Fat Girl, Skinny
by Amye Archer



Big Table Publishing Company, 2016. ISBN 978-0-996-98870-4.
Reviewed by Cinda Brooks
Posted on 08/01/2016

Nonfiction: Faith/Spirituality/Inspiration

Amye Archer draws the reader into her battle of the bulge and so much more. She shares her reflections, questions, and brutal self-loathing as she journeys through a seemingly endless series of poor decisions. Bullied and wounded as a girl because of her weight, she fills the cavernous emotional wounds with secret addictions with food, alcohol, and boys.

At 265 pounds and 10 years of marriage, Amye's husband divorces her for a skinnier younger woman leaving Amye floundering. Determined to face her addiction, she begins the tumultuous journey to rebuild her lost self-esteem, find acceptance for herself, and find balance in her life. Archer gives the reader a realistic look into the battle with weight as she recounts her experience in Weight Watchers: "If you listen close enough you will hear the hum of something darker. Ribbons laced with bulimia, starvation, and self-loathing so deep the bottom could pop out at any second. Strings of pain, fear, absolute anguish. Whispers, really. Hushed stories..."

Amye Archer somehow makes the reader cringe, laugh, and cheer with her at the same time reflecting on his or her own battle with self-esteem and addiction. Her truths are universal-drugs, porn, or alcohol could be substituted for food when she says, "I think about what I've done and want to puke. I want to cry, hit something, drown myself, whatever will make the remorse dissipate. I have once again given in to my urge, the obsession, a force controlling the very center of me. This is the face of food addiction. We promise, we disappoint, we eat, we feel bad, we repeat. It's a daily struggle for metabolic sobriety. A vicious cycle of self-sabotage."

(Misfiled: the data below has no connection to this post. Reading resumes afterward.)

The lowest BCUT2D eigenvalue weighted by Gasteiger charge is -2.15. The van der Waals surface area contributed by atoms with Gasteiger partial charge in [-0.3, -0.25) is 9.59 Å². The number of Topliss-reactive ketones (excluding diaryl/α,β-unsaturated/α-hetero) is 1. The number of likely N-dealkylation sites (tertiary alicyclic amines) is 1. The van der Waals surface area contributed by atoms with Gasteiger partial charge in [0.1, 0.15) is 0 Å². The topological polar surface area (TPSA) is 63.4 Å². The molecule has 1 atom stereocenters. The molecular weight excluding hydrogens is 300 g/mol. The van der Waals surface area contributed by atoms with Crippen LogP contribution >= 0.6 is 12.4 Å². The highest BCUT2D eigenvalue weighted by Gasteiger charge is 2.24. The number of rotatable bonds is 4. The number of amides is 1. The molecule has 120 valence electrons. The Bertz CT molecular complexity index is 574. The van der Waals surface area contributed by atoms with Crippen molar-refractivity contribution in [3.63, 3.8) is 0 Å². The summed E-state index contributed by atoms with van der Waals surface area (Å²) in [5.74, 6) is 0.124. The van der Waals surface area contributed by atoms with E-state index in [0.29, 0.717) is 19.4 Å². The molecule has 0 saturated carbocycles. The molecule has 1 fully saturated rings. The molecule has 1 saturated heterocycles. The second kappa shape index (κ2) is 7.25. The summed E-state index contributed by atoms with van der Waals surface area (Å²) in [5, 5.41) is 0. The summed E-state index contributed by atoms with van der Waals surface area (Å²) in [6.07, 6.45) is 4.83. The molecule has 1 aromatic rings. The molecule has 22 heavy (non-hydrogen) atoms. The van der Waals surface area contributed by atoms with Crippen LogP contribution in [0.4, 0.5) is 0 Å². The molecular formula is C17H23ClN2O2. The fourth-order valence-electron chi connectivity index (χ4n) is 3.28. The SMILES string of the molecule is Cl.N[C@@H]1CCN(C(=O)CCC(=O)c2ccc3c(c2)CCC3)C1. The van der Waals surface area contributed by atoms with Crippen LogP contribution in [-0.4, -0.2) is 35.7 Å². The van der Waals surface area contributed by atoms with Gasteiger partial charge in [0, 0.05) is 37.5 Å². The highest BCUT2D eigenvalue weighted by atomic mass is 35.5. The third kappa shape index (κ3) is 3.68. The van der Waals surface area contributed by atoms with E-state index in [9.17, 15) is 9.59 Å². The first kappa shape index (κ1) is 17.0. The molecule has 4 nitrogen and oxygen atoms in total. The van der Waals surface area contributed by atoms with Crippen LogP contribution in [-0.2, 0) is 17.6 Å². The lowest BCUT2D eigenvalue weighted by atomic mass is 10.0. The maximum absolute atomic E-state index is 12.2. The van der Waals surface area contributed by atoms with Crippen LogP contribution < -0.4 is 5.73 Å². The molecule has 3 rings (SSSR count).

Archer's masterful writing is rich, real, and descriptive, giving glimpses into the cruel battle while giving truths to slowly win the battle against addictions integrating lifestyle change and self-acceptance. I would recommend this book to anyone that battles with low self-esteem or addictions of any kind or anyone who loves and supports someone who does. Reader be warned, it's a rugged battle told in a very real way. Perhaps a PG rating would be recommended because of its sexually explicit scenes.


Amye Archer holds an MFA in Creative Writing from Wilkes University, and currently teaches at The University of Scranton. Amye's full-length poetry collection includes BANGS, A Shotgun Life, and No One Ever Looks Up. Amye's work has appeared in Nailed Magazine, PMS: Poem Memoir Story, PANK, and various journals. She currently lives in Northeast, PA, with her husband Tim, and their twin daughters Samantha and Penelope. Visit her website.

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